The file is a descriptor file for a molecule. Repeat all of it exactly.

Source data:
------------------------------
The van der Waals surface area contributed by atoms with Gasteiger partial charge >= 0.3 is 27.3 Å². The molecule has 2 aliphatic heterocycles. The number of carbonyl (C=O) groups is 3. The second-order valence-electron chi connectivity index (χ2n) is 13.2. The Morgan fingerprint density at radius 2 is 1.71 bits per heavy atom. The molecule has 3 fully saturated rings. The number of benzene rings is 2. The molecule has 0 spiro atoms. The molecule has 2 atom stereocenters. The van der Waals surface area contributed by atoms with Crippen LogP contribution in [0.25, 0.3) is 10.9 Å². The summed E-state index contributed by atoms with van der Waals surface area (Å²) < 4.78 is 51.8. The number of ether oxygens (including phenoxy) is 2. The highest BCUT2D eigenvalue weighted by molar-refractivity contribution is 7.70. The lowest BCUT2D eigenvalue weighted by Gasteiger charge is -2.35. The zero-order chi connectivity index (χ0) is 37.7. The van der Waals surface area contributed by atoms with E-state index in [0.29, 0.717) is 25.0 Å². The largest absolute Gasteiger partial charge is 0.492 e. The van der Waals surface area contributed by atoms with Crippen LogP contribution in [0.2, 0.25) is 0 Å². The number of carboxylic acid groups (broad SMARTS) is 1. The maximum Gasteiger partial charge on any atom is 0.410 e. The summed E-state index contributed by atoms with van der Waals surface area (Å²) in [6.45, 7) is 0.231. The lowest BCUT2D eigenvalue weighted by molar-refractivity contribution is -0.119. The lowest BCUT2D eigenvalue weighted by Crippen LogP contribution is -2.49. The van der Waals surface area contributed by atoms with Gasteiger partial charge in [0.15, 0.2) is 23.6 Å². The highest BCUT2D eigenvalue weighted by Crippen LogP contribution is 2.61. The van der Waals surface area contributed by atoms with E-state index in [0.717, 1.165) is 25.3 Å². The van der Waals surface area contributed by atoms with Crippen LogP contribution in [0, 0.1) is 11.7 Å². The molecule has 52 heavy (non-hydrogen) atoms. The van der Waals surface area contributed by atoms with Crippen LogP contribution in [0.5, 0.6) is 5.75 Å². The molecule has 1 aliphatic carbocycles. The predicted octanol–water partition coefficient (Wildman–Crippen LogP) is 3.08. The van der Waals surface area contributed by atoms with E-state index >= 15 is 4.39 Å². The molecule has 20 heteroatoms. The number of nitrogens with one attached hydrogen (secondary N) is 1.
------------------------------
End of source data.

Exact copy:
The van der Waals surface area contributed by atoms with Gasteiger partial charge >= 0.3 is 27.3 Å². The molecule has 2 aliphatic heterocycles. The number of carbonyl (C=O) groups is 3. The second-order valence-electron chi connectivity index (χ2n) is 13.2. The Morgan fingerprint density at radius 2 is 1.71 bits per heavy atom. The molecule has 3 fully saturated rings. The number of benzene rings is 2. The molecule has 0 spiro atoms. The molecule has 2 atom stereocenters. The van der Waals surface area contributed by atoms with Crippen LogP contribution in [0.25, 0.3) is 10.9 Å². The summed E-state index contributed by atoms with van der Waals surface area (Å²) < 4.78 is 51.8. The number of ether oxygens (including phenoxy) is 2. The highest BCUT2D eigenvalue weighted by molar-refractivity contribution is 7.70. The lowest BCUT2D eigenvalue weighted by Gasteiger charge is -2.35. The zero-order chi connectivity index (χ0) is 37.7. The van der Waals surface area contributed by atoms with E-state index in [0.29, 0.717) is 25.0 Å². The largest absolute Gasteiger partial charge is 0.492 e. The van der Waals surface area contributed by atoms with Crippen LogP contribution in [0.2, 0.25) is 0 Å². The number of carboxylic acid groups (broad SMARTS) is 1. The maximum Gasteiger partial charge on any atom is 0.410 e. The summed E-state index contributed by atoms with van der Waals surface area (Å²) in [6.45, 7) is 0.231. The lowest BCUT2D eigenvalue weighted by molar-refractivity contribution is -0.119. The lowest BCUT2D eigenvalue weighted by Crippen LogP contribution is -2.49. The van der Waals surface area contributed by atoms with Gasteiger partial charge in [0.15, 0.2) is 23.6 Å². The highest BCUT2D eigenvalue weighted by Crippen LogP contribution is 2.61. The van der Waals surface area contributed by atoms with E-state index in [0.717, 1.165) is 25.3 Å². The van der Waals surface area contributed by atoms with Crippen LogP contribution in [0, 0.1) is 11.7 Å². The molecule has 52 heavy (non-hydrogen) atoms. The van der Waals surface area contributed by atoms with Crippen LogP contribution in [0.5, 0.6) is 5.75 Å². The molecule has 1 aliphatic carbocycles. The predicted octanol–water partition coefficient (Wildman–Crippen LogP) is 3.08. The van der Waals surface area contributed by atoms with E-state index >= 15 is 4.39 Å². The molecule has 20 heteroatoms. The number of nitrogens with one attached hydrogen (secondary N) is 1.